Ratcliff filed a motion to enlarge or amend findings pursuant to Iowa Rule of Civil Procedure 1.904(2).   In its ruling on this motion, the district court concluded that the single act exception applied because Ratcliff was on immediate notice of his injury when, following the surgery, his left eye vision was impaired.   The court reasoned that, under the single act exception, if there is a single act of malpractice, subsequent time and effort to remedy or cure the act does not toll the statute of limitations.   Additionally, the court ruled, even if the continuous treatment doctrine were to be applied in this case, it could not be applied later than the December 1997 consultation with Mauer.

Following this latter ruling, Ratcliff appealed.

III. Issues.

On appeal, Ratcliff raises three issues, only one of which we need to address:  whether the continuous treatment doctrine applies to toll the statute of limitations.

IV. Scope of Review.

 We recently summarized rules governing motions for summary judgment in Berte v. Bode:

“Summary judgment is appropriate only if the pleadings, depositions, answers to interrogatories, admissions on file, and affidavits show that there is no genuine issue of material fact and that the moving party is entitled to a judgment as a matter of law.   There is no fact issue if the only dispute concerns the legal consequences flowing from the undisputed facts.   Our review is therefore limited to whether a genuine issue of material fact exists and whether the district court correctly applied the law.”

692 N.W.2d 368, 370 (Iowa 2005) (citation omitted).

V. Analysis.

The statute of limitations for medical malpractice claims provides in relevant part:

Actions may be brought within the times herein limited, respectively, after their causes accrue, and not afterwards, except when otherwise specifically declared:

9.  Malpractice.

a.  Except as provided in paragraph “b ”, those founded on injuries to the person ․ against any physician and surgeon ․ arising out of patient care, within two years after the date on which the claimant knew, or through the use of reasonable diligence should have known ․ of the existence of, the injury ․ for which damages are sought in the action, whichever of the dates occurs first․

Iowa Code § 614.1(9)(a ) (2003) (emphasis added).

 The italicized language is the legislature's discovery rule and means the statute of limitations “begins to run when the patient knew, or through the use of reasonable diligence should have known, of the injury for which damages are sought.”  Langner v. Simpson, 533 N.W.2d 511, 517 (Iowa 1995).  “Injury” for the purposes of this discovery rule means physical harm rather than the wrongful act that caused the injury.  Schlote v. Dawson, 676 N.W.2d 187, 193 (Iowa 2004), disavowed on other grounds by Christy v. Miulli, 692 N.W.2d 694, 701 n. 1 (Iowa 2005).   In Schlote, we held the removal of plaintiff's voice box was the injury and not the alleged unnecessary and excessive treatment in removing it.  Id. at 194.   Because the plaintiff knew that the surgery would result in removal of his voice box, we held the statute of limitations began to run on the date of the surgery.   This was more than two years before the plaintiff filed suit, resulting in the action being time-barred.  Id.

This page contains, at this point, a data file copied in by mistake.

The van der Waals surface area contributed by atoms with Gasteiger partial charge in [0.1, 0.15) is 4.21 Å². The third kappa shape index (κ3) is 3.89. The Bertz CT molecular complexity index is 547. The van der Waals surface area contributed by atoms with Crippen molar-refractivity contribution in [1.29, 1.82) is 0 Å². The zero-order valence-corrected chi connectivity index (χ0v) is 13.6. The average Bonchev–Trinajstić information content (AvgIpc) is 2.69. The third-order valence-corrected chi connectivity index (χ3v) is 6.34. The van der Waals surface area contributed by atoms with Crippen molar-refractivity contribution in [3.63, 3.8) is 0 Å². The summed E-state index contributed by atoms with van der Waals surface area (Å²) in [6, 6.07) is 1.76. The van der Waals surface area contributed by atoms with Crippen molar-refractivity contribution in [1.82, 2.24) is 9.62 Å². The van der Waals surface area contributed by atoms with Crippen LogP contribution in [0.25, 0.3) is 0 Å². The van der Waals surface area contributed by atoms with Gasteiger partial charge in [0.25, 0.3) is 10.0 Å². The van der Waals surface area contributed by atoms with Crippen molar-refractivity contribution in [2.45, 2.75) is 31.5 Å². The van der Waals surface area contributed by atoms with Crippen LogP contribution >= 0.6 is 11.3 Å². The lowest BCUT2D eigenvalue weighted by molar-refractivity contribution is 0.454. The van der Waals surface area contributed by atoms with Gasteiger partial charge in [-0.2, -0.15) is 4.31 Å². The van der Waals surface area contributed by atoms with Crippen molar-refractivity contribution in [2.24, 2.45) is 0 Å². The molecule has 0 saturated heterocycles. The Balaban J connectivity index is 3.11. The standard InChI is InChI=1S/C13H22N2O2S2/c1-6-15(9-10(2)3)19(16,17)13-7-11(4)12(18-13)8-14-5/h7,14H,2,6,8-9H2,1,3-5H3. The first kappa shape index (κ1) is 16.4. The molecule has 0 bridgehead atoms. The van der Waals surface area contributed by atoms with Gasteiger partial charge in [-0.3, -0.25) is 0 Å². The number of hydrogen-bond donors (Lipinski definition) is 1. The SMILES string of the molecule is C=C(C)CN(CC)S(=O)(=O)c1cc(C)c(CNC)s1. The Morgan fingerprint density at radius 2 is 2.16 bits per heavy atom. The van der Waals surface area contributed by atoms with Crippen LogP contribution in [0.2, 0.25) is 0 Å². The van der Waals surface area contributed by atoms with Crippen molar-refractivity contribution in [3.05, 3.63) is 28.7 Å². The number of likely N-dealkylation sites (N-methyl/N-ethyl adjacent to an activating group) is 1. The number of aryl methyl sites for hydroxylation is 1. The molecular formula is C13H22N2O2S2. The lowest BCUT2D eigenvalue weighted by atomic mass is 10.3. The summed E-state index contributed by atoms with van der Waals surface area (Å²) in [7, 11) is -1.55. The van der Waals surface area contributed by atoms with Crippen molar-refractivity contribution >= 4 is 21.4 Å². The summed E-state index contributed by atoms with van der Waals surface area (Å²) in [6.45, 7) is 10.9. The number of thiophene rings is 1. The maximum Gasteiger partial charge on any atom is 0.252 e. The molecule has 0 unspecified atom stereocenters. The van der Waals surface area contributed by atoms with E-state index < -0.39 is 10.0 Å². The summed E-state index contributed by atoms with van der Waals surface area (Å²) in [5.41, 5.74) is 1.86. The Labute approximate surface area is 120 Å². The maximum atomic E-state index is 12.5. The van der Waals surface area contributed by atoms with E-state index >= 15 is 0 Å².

Underlying the discovery rule is inquiry notice.   We explained inquiry notice in Langner:

[T]he statute [of limitations] begins to run when a person gains knowledge sufficient to put the person on inquiry.   On that date, the person is charged with knowledge of facts that would have been disclosed by a reasonably diligent investigation.   Moreover, once a person is aware that a problem exists, the person has a duty to investigate even though the person may not have knowledge of the nature of the problem that caused the injury.

533 N.W.2d at 518.

 Here, by Ratcliff's own admission, he was aware of an eye problem on May 1, 1997, the day following surgery on his left eye.   He was on inquiry notice at that point which charged him with knowledge of facts that would have been disclosed by a reasonably diligent investigation.   And by his own admission, he knew on May 13, 1997 that there might have been an overcorrection when Graether told him so.   Finally, by his own admission, when he left Mauer's office in December 1997, he knew that Mauer believed the April 30, 1997 procedure was the cause of his visual problems in his left eye.   Graether's and Mauer's comments amounted to actual notice on the part of Ratcliff of his left eye injury.   Ratcliff did not file suit until November 16, 2000, more than two years later.   His action was therefore time-barred, unless, as he urges, we adopt the continuous treatment doctrine to toll the statute of limitations.   Although we have been urged to adopt the doctrine in two cases, see McClendon v. Beck, 569 N.W.2d 382, 385 (Iowa 1997) and Langner, 533 N.W.2d at 519, we have yet to adopt it.